Behind this are tennis courts, basketball and volleyball courts, soccer fields, an archery course and a golf driving range. Free lessons are available when you wish (only the scuba diving demands a fee), and daily tournaments are held. In the ruins of an old fort in the heart of the club you can take various aerobics classes such as Body Balance and Step. And at the busy end of the beach (which is public) there's a water sports centre for kayaking, sailing and snorkelling.

The philosophy of this club is that you can do everything or nothing. I tested both options. I tried nothing first, hanging out at the quiet Zen pool or on my terrace by the sea. The only interruptions were welcome ones - the pool boys bringing drinks from the bar. The club does cater for children, but there is no special kids' club. There were a few cute French kids in killer outfits but they caused little disturbance. Mostly, I had the Zen pool to myself. I suspect this would not be the case in high season, when the club hosts 500 people, but the Club's elegant Chef du Village, Eric Lejeune, insists the resort never feels crowded. It's a village with hotel services, he says, with the privacy of a hotel but the culture of a club. Most guests are married couples and honeymooners - 70 per cent Europeans, mostly French, in high season and about 15 per cent South Africans at any time. I spotted one Australian couple only. They were in their fifties and recently married, the husband having been to many Club Meds over the years. The wife was a bit disappointed, I suspect, that there wasn't as much partying going on as she'd expected.

Doing nothing is not an option for long, though, mainly because you spend much of your waking time stuffing yourself with food and wine. It's almost impossible to resist the mind-boggling buffets on offer in the main dining room, with its pleasant terrace overlooking the beach. If you choose, you can have five-course meals for breakfast, lunch and dinner, comprising great salads, roasts, casseroles, grilled fish, Mauritian curries, sushi, Asian noodles, pizza, French desserts and cheeses, delicious breads, fresh-baked croissants, tropical fruits - and so it goes on. Unlike other Club Med restaurants, which are self-serve, chefs help dish out your selection for maximum attractiveness on the plate.

I tried to work off some of this, and went for a power walk one morning with Mauritian-born GO Emanuel, who took me to the local village of Albion and back along the beach. I took a golf lesson, I walked the treadmill in the gym, I did a few laps of the gently heated Zen pool, I watched a cooking demonstration. That high level of activity achieved, I felt I deserved a few sessions in the spa, which is one of the best reasons to go to this particular Club Med.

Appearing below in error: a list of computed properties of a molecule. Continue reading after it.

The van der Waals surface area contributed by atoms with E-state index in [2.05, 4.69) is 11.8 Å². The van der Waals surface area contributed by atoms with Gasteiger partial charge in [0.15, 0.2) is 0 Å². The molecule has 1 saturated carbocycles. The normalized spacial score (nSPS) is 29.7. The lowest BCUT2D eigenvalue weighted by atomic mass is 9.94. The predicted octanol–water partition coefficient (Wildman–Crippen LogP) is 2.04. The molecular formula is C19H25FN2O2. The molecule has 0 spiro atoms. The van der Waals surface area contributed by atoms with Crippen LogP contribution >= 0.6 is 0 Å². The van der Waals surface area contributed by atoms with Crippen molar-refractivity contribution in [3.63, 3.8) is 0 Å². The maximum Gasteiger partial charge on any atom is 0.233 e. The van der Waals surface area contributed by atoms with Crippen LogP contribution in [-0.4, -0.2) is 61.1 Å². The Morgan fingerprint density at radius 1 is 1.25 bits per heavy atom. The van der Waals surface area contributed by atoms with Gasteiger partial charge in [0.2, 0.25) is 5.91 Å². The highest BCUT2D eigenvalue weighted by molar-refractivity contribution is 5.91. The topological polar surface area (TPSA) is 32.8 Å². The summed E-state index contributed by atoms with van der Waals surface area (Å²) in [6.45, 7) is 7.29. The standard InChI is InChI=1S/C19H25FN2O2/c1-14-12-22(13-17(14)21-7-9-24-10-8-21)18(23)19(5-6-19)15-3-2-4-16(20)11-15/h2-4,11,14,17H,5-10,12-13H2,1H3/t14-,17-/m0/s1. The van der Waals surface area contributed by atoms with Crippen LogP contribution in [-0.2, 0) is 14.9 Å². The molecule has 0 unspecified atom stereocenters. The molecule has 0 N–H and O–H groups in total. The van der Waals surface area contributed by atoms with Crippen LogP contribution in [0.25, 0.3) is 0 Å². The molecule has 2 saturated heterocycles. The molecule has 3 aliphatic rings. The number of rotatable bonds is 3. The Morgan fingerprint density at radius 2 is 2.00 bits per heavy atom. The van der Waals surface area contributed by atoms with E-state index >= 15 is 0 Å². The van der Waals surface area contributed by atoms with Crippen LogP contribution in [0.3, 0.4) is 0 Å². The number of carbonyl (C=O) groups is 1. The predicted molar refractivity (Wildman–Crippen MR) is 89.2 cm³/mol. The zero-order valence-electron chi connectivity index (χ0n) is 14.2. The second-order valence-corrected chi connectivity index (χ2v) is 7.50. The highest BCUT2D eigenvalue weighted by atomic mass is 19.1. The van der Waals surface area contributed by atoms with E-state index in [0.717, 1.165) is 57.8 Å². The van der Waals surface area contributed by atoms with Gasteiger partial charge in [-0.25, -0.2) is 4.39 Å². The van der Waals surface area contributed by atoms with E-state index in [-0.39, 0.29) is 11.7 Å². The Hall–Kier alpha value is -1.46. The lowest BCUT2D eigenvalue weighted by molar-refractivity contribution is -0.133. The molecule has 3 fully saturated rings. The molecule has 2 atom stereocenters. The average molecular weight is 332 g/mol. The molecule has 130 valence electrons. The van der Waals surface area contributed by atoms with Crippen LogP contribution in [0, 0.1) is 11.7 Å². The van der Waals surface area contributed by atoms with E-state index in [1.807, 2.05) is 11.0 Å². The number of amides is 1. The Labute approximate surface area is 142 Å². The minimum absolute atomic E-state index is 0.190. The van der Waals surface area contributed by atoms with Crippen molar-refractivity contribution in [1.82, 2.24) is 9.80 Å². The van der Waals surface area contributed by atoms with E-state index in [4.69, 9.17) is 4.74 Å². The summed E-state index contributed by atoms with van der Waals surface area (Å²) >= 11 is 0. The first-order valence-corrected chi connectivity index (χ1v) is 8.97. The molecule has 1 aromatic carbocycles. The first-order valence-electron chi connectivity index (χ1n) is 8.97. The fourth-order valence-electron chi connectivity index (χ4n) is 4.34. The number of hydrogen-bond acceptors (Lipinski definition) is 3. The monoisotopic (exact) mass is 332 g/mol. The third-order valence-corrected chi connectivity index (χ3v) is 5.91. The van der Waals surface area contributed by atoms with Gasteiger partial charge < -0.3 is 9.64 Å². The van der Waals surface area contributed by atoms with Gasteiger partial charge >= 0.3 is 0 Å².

I'd been to the Cinq Mondes spa in Paris and knew it to be one of the better spa chains in Europe. The philosophy is to bring together superior treatments and rituals from India, Thailand, Morocco, China and so on. The spa is housed in a beautiful pavilion on a quiet stretch of beach. There's a tiled hammam and two black slate rooms like small temples for the Moroccan ritual, Japanese baths, massage tents open to the sea, and cabins with heated beds for Ayurvedic treatments, which include the Soin Royal Sirodhara, a treatment unique to the spa that culminates in warm sesame oil being dripped on your brow.

You can buy a package of daily rituals for your stay, prices are additional and not insubstantial. I can recommend the two-hour Rituel du Maghreb (about $270), where you are steamed in the private hammam, scrubbed and enveloped in a body mask before being taken to a tent by the sea where you are massaged to the rhythm of the tide.

To a great degree Club Med's ambition to create a five-star destination has succeeded. The accommodation, service, location, spa and Zen area are all très chic. However, the entertainment, so much a part of the old Club Med philosophy, hasn't moved on. There was a pretty bad lounge singer who was ubiquitous in the bar. And one day I walked past the main pool to hear the dulcet tones of a musician crooning, "Leave your werries behind you" from a Mamas and Papas' tune.

And you have to be careful if you choose one of the outside excursions, which can border on visits to extremely touristy and mediocre attractions. Far better to get the club to arrange a tailor-made trip around the island by taxi ($150 for eight hours).

As it was, I could have been on any tropical island. The GOs move country every six months, so they're of little use if you need to know the local customs. But, really, for some people that's the appeal of Club Med. No need to trouble yourself with what's outside - you're cosseted by the brand. (You can buy Club Med everything at the boutique.)

Club Med aficionados know what to expect and it's comforting. Except, this time, they might get more than they bargained for.





THE FINE PRINT

Getting there
Air Mauritius operates a weekly flight from Sydney via Melbourne to Sir Seewoosagur Ramgoolam International Airport (SSR INT) in Mauritius, and one from Mauritius to Melbourne via Sydney. From Perth, Air Mauritius operates two weekly return flights. All flights to and from Australia are operated by A340 aircraft with business and economy class configurations.

Stay
Six-night packages at Club Med La Plantation d'Albion, Mauritius, start from $4,144 per adult from Sydney or Melbourne and $3,681 from Perth (plus a $60 membership fee). Beachfront or garden suites start from $5,385.

Club Med's packages are the most inclusive available, with return economy airfares flying Air Mauritius, accommodation, three gourmet meals daily at a choice of restaurants with beer, wine, Champagne and soft drinks, open bar and snacking service. Also included are a range of sporting activities with expert tuition, nightly entertainment and all transfers and taxes. To book, call Club Med on 1800 258 263 or visit clubmed.com.au.